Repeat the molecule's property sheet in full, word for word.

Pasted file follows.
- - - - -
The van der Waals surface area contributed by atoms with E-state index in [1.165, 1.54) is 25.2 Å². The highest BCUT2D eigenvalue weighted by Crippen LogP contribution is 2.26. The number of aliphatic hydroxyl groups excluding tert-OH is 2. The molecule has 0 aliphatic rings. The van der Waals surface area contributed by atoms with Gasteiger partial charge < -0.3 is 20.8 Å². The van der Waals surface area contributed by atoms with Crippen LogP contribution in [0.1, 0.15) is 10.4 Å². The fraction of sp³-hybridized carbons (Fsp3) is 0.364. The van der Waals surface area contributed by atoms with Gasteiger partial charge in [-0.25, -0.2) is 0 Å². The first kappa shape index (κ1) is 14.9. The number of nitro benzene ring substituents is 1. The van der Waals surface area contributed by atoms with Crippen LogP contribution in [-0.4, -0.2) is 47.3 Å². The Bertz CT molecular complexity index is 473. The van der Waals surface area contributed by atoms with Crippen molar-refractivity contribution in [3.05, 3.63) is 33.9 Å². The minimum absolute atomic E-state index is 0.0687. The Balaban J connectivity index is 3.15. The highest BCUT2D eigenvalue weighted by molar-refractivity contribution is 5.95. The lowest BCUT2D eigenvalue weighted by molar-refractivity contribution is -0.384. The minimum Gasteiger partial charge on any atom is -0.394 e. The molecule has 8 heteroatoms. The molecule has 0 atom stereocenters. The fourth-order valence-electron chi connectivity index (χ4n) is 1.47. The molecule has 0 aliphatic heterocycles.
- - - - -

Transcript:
The van der Waals surface area contributed by atoms with E-state index in [1.165, 1.54) is 25.2 Å². The highest BCUT2D eigenvalue weighted by Crippen LogP contribution is 2.26. The number of aliphatic hydroxyl groups excluding tert-OH is 2. The molecule has 0 aliphatic rings. The van der Waals surface area contributed by atoms with Gasteiger partial charge < -0.3 is 20.8 Å². The van der Waals surface area contributed by atoms with Crippen LogP contribution in [0.1, 0.15) is 10.4 Å². The fraction of sp³-hybridized carbons (Fsp3) is 0.364. The van der Waals surface area contributed by atoms with Gasteiger partial charge in [-0.25, -0.2) is 0 Å². The first kappa shape index (κ1) is 14.9. The number of nitro benzene ring substituents is 1. The van der Waals surface area contributed by atoms with Crippen LogP contribution in [-0.4, -0.2) is 47.3 Å². The Bertz CT molecular complexity index is 473. The van der Waals surface area contributed by atoms with Crippen molar-refractivity contribution in [3.05, 3.63) is 33.9 Å². The minimum absolute atomic E-state index is 0.0687. The Balaban J connectivity index is 3.15. The highest BCUT2D eigenvalue weighted by molar-refractivity contribution is 5.95. The lowest BCUT2D eigenvalue weighted by molar-refractivity contribution is -0.384. The minimum Gasteiger partial charge on any atom is -0.394 e. The molecule has 8 heteroatoms. The molecule has 0 atom stereocenters. The fourth-order valence-electron chi connectivity index (χ4n) is 1.47. The molecule has 0 aliphatic heterocycles.